Corporations are routinely criticized for lacking contrition. They make mistakes and go into silent mode, refusing to recognize their shortfalls and apologize to their stakeholders. Recently, Netflix made a very public apology for controversial price hikes and procedural changes stemming from the separation of its video streaming and DVD-by-mail businesses. Normally, a company would be praised when its CEO faces the music. In the case of Netflix, conciliatory statements by its leader Reed Hastings have only brought more PR woe.
In his blog statement, Hastings acknowledges a lack of communication concerning the split of streaming and mail services and the resultant extra charges to customers. At the same time, he calls the diversification justified and the price hike inevitable. Customers, journalists and pundits have seized on Hastings’ assertions and tone as continuations of the arrogance he regrets in his blog.
NY Times tech writer David Pogue assails the added complexity of the dual service and places disparaging quotes around the word “apology” in describing Hastings’ post. Jim Lukaszewski, one of America’s leading crisis communications experts, is even more condemning as he calls Hastings’ statement a faux apology for staunchly defending the offending actions and offering no remedies to aggrieved customers.
Hastings admits the reason for the drastic changes at Netflix: he doesn’t want to get left in the technological dust. He cites AOL and Borders as examples of companies that assumed market leadership only to fall behind the times. Clayton Christensen’s book The Innovator’s Dilemma studies such corporate collapses due to lack of adaption. The very name Netflix predicted the eventual primacy of online media when the company launched in the dial-up days of 1997.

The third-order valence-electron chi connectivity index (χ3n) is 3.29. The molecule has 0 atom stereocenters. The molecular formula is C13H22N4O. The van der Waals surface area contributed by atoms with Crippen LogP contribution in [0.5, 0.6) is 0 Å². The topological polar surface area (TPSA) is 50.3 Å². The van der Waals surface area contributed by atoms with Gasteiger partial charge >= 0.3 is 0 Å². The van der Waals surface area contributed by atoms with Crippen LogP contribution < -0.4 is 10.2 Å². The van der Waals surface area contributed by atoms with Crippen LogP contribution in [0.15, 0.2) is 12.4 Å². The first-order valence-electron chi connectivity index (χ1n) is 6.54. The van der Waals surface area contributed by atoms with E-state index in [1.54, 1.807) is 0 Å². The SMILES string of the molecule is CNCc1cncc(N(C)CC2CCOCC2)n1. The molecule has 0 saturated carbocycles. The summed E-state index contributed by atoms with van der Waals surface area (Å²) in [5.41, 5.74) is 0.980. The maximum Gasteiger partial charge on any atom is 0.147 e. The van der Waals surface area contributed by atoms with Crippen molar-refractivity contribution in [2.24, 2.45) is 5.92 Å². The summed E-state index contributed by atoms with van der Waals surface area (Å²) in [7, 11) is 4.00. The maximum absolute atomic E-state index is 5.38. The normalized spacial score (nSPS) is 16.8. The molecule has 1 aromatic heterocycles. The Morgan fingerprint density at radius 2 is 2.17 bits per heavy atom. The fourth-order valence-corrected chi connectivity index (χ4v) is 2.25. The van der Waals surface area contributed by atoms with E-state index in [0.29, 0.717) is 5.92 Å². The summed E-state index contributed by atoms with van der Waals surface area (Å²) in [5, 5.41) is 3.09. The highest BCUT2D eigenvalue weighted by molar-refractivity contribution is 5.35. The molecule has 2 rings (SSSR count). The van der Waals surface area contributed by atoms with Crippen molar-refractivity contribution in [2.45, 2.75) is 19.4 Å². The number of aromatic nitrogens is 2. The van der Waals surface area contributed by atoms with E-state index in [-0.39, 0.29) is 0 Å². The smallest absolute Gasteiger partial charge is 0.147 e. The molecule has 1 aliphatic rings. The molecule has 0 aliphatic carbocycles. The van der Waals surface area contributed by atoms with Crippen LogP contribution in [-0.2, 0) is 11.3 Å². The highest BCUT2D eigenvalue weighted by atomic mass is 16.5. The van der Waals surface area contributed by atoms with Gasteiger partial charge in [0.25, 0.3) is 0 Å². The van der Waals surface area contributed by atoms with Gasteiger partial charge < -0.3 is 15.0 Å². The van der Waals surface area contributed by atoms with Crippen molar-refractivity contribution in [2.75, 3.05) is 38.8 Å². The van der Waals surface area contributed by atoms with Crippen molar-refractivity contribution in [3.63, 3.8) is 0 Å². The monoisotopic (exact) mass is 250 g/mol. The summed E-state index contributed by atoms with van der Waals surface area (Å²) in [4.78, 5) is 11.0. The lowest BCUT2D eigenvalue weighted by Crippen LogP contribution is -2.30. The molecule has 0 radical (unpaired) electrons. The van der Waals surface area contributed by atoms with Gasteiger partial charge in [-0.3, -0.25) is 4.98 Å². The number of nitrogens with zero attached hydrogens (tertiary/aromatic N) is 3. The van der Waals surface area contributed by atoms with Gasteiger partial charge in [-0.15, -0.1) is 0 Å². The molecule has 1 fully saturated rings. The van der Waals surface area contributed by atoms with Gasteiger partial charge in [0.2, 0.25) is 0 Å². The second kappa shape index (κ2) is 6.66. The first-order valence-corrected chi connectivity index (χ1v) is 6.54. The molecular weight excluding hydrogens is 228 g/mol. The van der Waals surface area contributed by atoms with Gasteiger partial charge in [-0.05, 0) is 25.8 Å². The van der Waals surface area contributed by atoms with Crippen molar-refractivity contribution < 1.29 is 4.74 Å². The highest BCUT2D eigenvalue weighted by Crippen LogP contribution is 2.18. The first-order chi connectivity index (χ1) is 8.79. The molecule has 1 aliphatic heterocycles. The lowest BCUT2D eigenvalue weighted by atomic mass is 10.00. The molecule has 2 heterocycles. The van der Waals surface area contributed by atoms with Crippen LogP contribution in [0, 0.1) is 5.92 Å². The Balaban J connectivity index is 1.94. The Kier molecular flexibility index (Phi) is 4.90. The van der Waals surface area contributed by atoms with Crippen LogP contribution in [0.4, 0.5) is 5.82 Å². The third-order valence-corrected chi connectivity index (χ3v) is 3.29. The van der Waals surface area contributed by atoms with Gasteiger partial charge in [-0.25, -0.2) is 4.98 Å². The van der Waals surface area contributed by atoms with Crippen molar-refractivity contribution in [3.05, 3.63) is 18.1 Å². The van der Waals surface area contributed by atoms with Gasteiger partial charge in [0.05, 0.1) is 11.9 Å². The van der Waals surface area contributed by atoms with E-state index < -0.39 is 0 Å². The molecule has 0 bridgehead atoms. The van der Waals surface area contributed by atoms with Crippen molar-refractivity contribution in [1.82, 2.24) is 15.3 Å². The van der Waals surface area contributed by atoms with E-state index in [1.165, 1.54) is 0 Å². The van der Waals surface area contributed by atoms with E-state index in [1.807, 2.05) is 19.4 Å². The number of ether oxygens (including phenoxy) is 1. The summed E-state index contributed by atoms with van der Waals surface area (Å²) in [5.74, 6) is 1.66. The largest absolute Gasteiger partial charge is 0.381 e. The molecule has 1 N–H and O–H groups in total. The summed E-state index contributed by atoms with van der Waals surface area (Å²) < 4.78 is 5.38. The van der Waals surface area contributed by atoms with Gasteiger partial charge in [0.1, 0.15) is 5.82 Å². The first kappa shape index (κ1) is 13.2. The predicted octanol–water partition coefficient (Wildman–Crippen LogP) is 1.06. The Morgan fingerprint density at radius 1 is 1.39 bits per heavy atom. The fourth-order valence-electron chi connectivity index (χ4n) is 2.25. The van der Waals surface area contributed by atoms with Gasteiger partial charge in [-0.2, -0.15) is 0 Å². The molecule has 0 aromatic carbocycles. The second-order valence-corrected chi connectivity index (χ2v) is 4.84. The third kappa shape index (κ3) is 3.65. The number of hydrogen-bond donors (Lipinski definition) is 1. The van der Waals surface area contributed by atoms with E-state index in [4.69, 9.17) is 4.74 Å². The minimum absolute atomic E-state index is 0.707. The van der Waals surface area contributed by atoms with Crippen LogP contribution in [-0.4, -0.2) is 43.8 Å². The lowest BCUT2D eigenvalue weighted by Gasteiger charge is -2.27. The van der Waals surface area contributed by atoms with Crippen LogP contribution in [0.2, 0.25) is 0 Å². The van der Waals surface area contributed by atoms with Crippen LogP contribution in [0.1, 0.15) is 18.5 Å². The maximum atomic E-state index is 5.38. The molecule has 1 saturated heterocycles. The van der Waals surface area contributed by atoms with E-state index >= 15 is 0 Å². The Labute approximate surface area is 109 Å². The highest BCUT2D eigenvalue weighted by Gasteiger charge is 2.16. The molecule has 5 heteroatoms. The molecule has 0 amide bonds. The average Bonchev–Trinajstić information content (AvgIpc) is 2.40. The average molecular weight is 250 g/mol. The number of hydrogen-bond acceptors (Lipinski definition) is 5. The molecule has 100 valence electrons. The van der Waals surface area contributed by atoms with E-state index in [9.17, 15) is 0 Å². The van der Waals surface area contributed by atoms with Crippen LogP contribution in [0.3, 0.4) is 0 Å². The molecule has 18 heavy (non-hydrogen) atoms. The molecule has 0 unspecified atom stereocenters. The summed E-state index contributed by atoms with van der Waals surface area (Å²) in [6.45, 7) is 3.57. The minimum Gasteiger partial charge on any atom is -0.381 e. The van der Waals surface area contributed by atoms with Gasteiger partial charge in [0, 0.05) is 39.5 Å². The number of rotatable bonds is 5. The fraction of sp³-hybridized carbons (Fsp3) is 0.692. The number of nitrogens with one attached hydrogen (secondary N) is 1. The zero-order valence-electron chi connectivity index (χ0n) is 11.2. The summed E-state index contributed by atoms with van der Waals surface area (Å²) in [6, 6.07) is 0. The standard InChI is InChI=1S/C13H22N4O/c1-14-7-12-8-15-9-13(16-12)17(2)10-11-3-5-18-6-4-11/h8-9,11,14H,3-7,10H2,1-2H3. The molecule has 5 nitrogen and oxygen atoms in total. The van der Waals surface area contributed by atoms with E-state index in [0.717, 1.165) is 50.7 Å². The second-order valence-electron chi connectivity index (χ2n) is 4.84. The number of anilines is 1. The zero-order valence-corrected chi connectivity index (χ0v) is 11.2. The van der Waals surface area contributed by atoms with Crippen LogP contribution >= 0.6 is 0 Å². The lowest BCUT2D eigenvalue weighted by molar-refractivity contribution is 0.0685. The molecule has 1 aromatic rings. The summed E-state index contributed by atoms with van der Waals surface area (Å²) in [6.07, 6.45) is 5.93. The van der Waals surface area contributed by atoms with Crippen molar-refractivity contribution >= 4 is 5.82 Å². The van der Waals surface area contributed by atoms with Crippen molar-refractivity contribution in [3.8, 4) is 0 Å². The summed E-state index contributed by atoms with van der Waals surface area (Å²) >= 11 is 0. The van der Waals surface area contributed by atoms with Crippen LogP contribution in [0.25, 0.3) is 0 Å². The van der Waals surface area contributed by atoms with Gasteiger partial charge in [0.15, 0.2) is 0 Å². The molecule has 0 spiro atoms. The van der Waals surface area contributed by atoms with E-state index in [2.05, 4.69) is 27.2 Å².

Netflix’ urgency to strengthen its online offerings is part of an overall trend in the media industry. As reported in the Los Angeles Times, DVD sales are down and Hollywood is looking to the Internet as the primary channel for home entertainment. Netflix is right not to cling to DVD-by-mail. Failure to move past original business models is an all-too-common practice that killed off the previous movie-rental champ Blockbuster. The concern now is alienating current Netflix customers who will drive immediate revenues for the streaming business.
Netflix is also right to create two separate brands for its streaming and mail divisions. This focus of identity subscribes to the tenets of Positioning, the landmark marketing book by Jack Trout and Al Ries. However, Ries’ daughter and partner, Laura Ries, says that while the split makes positioning sense, the new branding is a flop by replacing the familiar Netflix name with “Qwikster” for its most familiar service, DVD-by-mail. Her Twitter diss of the Qwikster brand is particularly saucy. I will only go so far as to say that Qwikster sounds like a 7-Eleven wanna-be.
In the end, Netflix is abiding by the teachings of many marketing and PR gurus–up to a point. It is heeding Clayton Christensen’s lessons in staying technologically relevant even at the expense of current offerings. It is following the Ries rules of positioning and focus in dividing the company. And it is observing the long-standing advice of PR professionals to have the CEO address the public during crisis. Netflix’ persistent problems, however, arise from faulty execution and suspect sincerity. The Qwikster name is weak, the double interface for streaming and by-mail media clumsy, and the price increase insulting to loyal customers amid a bad economy. By admitting none of this now, Reed Hastings may be forced into a more painful and proper apology later.
POSTSCRIPT 1: The Wall Street Journal announces separate deals by Netflix and Amazon with major Hollywood studios to access their movies and TV shows for streaming video. Just as Netflix is moving away from dependence on DVDs, Amazon must make the transformation to accommodate consumer trends. Kindle demonstrates Amazon’s ability to shift from physical media to digital.
POSTSCRIPT 2: Netflix abandons the Qwikster brand and dual websites for streaming video and DVD-by-mail. However, the increased charges for using both services remain.